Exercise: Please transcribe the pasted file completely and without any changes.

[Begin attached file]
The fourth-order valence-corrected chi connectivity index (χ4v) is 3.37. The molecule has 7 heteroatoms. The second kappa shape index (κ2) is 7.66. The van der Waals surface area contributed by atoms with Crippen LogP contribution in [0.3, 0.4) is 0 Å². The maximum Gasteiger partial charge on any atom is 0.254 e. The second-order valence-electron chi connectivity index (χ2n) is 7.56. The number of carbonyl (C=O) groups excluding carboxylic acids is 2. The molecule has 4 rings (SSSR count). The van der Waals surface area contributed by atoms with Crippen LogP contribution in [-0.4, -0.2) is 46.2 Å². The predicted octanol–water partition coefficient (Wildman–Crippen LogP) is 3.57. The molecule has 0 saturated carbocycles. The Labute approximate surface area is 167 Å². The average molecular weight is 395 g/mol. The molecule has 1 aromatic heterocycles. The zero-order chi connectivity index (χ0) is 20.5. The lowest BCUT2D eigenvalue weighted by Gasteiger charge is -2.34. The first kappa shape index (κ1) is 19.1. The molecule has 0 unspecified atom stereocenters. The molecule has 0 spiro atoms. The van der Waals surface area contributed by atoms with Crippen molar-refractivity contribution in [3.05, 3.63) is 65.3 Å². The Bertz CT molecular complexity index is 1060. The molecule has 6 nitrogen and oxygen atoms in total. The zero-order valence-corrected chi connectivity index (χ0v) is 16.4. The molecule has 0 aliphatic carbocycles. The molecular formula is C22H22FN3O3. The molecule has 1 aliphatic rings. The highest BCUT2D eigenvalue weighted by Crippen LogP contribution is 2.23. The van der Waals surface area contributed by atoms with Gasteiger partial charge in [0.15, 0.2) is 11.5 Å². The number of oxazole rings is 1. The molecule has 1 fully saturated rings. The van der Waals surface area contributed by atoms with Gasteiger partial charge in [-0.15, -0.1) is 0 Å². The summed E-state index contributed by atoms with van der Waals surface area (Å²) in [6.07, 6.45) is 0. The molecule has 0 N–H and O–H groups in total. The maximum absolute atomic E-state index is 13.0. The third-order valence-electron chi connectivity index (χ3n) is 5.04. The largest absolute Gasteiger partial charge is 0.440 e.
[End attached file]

The fourth-order valence-corrected chi connectivity index (χ4v) is 3.37. The molecule has 7 heteroatoms. The second kappa shape index (κ2) is 7.66. The van der Waals surface area contributed by atoms with Crippen LogP contribution in [0.3, 0.4) is 0 Å². The maximum Gasteiger partial charge on any atom is 0.254 e. The second-order valence-electron chi connectivity index (χ2n) is 7.56. The number of carbonyl (C=O) groups excluding carboxylic acids is 2. The molecule has 4 rings (SSSR count). The van der Waals surface area contributed by atoms with Crippen LogP contribution in [-0.4, -0.2) is 46.2 Å². The predicted octanol–water partition coefficient (Wildman–Crippen LogP) is 3.57. The molecule has 0 saturated carbocycles. The Labute approximate surface area is 167 Å². The average molecular weight is 395 g/mol. The molecule has 1 aromatic heterocycles. The zero-order chi connectivity index (χ0) is 20.5. The lowest BCUT2D eigenvalue weighted by Gasteiger charge is -2.34. The first kappa shape index (κ1) is 19.1. The molecule has 0 unspecified atom stereocenters. The molecule has 0 spiro atoms. The van der Waals surface area contributed by atoms with Crippen molar-refractivity contribution in [3.05, 3.63) is 65.3 Å². The Bertz CT molecular complexity index is 1060. The molecule has 6 nitrogen and oxygen atoms in total. The zero-order valence-corrected chi connectivity index (χ0v) is 16.4. The molecule has 0 aliphatic carbocycles. The molecular formula is C22H22FN3O3. The molecule has 1 aliphatic rings. The highest BCUT2D eigenvalue weighted by Crippen LogP contribution is 2.23. The van der Waals surface area contributed by atoms with Gasteiger partial charge in [0.15, 0.2) is 11.5 Å². The number of oxazole rings is 1. The molecule has 1 fully saturated rings. The van der Waals surface area contributed by atoms with Gasteiger partial charge in [-0.15, -0.1) is 0 Å². The summed E-state index contributed by atoms with van der Waals surface area (Å²) in [6.07, 6.45) is 0. The molecule has 0 N–H and O–H groups in total. The maximum absolute atomic E-state index is 13.0. The third-order valence-electron chi connectivity index (χ3n) is 5.04. The largest absolute Gasteiger partial charge is 0.440 e.